The More Decentralized Our Workforce Becomes, The More Centralized Our Data Becomes: eDiscovery Trends

Does that statement seem illogical to you? Or do you agree with that? Regardless, a new article discusses how that may very well be the case, at least in eDiscovery.

In Document Strategy (A Point of Inflection: Remote eDiscovery, written by David A. Greetham), the author states the following with regard to remote work during the pandemic: “The simple truth is that even though professionals are increasingly dispersed, data is increasingly centralized. It is much more efficient and effective to collect, process, host, review, and produce ESI in a secured cloud environment, unconstrained by the physical location of either the data or those who need to work with it.”

Of course, as David also notes: “The idea of a remote distributed workforce is not new. Many eDiscovery services providers have been operating in remote environments for some time, taking data storage, processing, analytics, and review to the cloud, or even performing remote forensic data collections… However, no matter how prepared an organization was, the change to remote work had to be made.”

I already covered a Legaltech® News article last week that discussed how remote work has improved productivity and work quality for eDiscovery professionals (which David was quoted in) through flexibility of schedule and lack of commute (among other factors).  But the cloud offers additional benefits, including:

  • A lower-touch process (less movement, fewer discoverable copies, and enhanced control)
  • Removal of geographical restrictions based on workforce
  • Scalability (near-instant provisioning and decommissioning)
  • Exceedingly secured environment
  • Cost-effective (pay for consumption and the resultant shift from CapEx to OpEx)

That second point above bears additional discussion. The other edge of the “double-edged sword” of job loss during the pandemic has been Increased flexibility to get a job anywhere because geographical location is often no longer a requirement for job positions.  So, if you are one of the people in our industry whose job has been impacted by the pandemic, that should increase your chances of getting that next job.

David ends his article with a look at where eDiscovery’s headed next and a look at remote document review.  Obviously, security is always a concern with remote work (including review) and David provides several aspects to consider regarding that.  This leaves the only other concern – for some, at least – control.  Will law firms and providers shift back to in-house review when the pandemic ends? Or will they continue to do the work remotely as they have been forced to do so during the pandemic? As David notes in concluding his article: “it’s entirely possible that after COVID-19, the industry will split into two camps: those willing to keep working in this fashion, and those that are not. It may be that law firms and legal departments that allow service providers to continue to operate in this fashion will see a competitive advantage over those who do not. What has been mandated as necessity now, may prove to be the mother of innovation. We shall see.”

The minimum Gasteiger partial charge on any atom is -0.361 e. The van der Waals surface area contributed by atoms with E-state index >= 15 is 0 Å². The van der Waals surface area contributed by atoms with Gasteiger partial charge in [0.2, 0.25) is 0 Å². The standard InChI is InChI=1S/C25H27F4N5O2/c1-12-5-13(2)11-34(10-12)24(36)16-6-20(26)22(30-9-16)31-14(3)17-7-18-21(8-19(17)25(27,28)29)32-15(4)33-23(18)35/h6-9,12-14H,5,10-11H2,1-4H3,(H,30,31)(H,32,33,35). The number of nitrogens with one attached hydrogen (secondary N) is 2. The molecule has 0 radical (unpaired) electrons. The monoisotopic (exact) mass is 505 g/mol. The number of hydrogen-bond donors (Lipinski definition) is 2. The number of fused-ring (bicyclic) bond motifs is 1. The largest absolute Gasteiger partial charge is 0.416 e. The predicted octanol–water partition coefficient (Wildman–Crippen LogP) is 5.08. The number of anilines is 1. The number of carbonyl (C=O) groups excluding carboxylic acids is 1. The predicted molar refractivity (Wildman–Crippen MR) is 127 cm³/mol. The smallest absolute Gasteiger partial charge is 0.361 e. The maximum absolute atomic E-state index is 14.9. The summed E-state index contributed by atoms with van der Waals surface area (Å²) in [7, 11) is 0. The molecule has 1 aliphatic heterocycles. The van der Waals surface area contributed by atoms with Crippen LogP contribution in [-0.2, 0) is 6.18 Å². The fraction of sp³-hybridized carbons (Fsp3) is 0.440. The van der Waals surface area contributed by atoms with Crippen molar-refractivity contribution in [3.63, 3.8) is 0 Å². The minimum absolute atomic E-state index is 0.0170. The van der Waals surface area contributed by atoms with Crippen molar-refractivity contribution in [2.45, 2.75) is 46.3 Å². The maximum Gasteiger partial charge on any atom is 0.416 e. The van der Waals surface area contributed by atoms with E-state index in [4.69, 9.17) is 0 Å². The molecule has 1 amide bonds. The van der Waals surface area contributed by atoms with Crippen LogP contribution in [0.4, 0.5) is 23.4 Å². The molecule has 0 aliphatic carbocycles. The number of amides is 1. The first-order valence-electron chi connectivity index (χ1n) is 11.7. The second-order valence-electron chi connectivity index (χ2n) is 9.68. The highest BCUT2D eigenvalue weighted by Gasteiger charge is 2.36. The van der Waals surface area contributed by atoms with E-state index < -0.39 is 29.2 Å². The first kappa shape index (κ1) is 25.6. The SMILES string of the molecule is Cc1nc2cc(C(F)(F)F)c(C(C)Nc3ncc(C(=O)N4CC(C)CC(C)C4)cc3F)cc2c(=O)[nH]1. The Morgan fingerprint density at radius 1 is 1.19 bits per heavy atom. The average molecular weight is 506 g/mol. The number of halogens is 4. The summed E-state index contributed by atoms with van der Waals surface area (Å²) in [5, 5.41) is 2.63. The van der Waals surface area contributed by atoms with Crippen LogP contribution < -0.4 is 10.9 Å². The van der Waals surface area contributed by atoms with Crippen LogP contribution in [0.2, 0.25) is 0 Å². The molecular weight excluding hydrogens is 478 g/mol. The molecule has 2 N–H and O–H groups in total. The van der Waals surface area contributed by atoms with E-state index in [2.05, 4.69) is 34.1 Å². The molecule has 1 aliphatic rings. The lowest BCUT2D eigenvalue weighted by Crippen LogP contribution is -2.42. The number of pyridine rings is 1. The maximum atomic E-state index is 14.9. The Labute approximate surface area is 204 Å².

So, what do you think?  Will many providers return to in-house eDiscovery work when the pandemic ends or will they continue to provide eDiscovery services completely remotely?  Please share any comments you might have or if you’d like to know more about a particular topic.

Disclaimer: The views represented herein are exclusively the views of the authors and speakers themselves, and do not necessarily represent the views held by my employer, my partners or my clients. eDiscovery Today is made available solely for educational purposes to provide general information about general eDiscovery principles and not to provide specific legal advice applicable to any particular circumstance. eDiscovery Today should not be used as a substitute for competent legal advice from a lawyer you have retained and who has agreed to represent you.

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